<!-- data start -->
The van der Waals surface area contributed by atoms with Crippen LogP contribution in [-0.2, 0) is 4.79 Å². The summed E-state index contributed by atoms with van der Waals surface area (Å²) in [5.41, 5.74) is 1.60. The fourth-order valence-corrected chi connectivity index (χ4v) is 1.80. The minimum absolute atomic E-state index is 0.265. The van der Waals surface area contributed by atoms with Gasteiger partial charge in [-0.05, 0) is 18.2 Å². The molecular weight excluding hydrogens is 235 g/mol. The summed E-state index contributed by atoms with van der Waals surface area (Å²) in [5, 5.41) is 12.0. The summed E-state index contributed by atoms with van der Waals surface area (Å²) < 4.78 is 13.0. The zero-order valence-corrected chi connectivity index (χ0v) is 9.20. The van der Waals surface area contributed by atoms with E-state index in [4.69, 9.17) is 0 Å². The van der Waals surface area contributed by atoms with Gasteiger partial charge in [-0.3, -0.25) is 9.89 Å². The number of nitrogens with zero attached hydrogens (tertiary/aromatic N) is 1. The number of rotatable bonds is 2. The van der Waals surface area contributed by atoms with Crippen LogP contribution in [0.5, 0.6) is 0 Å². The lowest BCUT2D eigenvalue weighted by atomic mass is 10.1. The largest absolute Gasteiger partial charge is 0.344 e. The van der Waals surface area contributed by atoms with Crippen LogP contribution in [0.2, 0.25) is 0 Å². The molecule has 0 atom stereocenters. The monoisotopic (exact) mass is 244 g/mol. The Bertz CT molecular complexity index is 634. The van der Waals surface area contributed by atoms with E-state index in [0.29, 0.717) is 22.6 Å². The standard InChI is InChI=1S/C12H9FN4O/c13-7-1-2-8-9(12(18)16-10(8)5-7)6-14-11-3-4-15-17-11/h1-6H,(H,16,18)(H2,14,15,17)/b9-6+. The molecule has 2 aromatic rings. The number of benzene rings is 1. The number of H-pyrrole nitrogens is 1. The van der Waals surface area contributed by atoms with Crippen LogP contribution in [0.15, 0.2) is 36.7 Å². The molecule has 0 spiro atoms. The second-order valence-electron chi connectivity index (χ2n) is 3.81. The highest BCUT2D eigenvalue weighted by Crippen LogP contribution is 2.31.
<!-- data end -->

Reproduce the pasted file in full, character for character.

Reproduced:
The van der Waals surface area contributed by atoms with Crippen LogP contribution in [-0.2, 0) is 4.79 Å². The summed E-state index contributed by atoms with van der Waals surface area (Å²) in [5.41, 5.74) is 1.60. The fourth-order valence-corrected chi connectivity index (χ4v) is 1.80. The minimum absolute atomic E-state index is 0.265. The van der Waals surface area contributed by atoms with Gasteiger partial charge in [-0.05, 0) is 18.2 Å². The molecular weight excluding hydrogens is 235 g/mol. The summed E-state index contributed by atoms with van der Waals surface area (Å²) in [5, 5.41) is 12.0. The summed E-state index contributed by atoms with van der Waals surface area (Å²) < 4.78 is 13.0. The zero-order valence-corrected chi connectivity index (χ0v) is 9.20. The van der Waals surface area contributed by atoms with E-state index in [4.69, 9.17) is 0 Å². The van der Waals surface area contributed by atoms with Gasteiger partial charge in [-0.3, -0.25) is 9.89 Å². The number of nitrogens with zero attached hydrogens (tertiary/aromatic N) is 1. The number of rotatable bonds is 2. The van der Waals surface area contributed by atoms with Crippen LogP contribution in [0.5, 0.6) is 0 Å². The lowest BCUT2D eigenvalue weighted by atomic mass is 10.1. The largest absolute Gasteiger partial charge is 0.344 e. The van der Waals surface area contributed by atoms with Crippen LogP contribution in [0.2, 0.25) is 0 Å². The molecule has 0 atom stereocenters. The monoisotopic (exact) mass is 244 g/mol. The Bertz CT molecular complexity index is 634. The van der Waals surface area contributed by atoms with E-state index in [0.29, 0.717) is 22.6 Å². The standard InChI is InChI=1S/C12H9FN4O/c13-7-1-2-8-9(12(18)16-10(8)5-7)6-14-11-3-4-15-17-11/h1-6H,(H,16,18)(H2,14,15,17)/b9-6+. The molecule has 2 aromatic rings. The number of benzene rings is 1. The number of H-pyrrole nitrogens is 1. The van der Waals surface area contributed by atoms with Crippen LogP contribution in [0.15, 0.2) is 36.7 Å². The molecule has 0 spiro atoms. The second-order valence-electron chi connectivity index (χ2n) is 3.81. The highest BCUT2D eigenvalue weighted by Crippen LogP contribution is 2.31.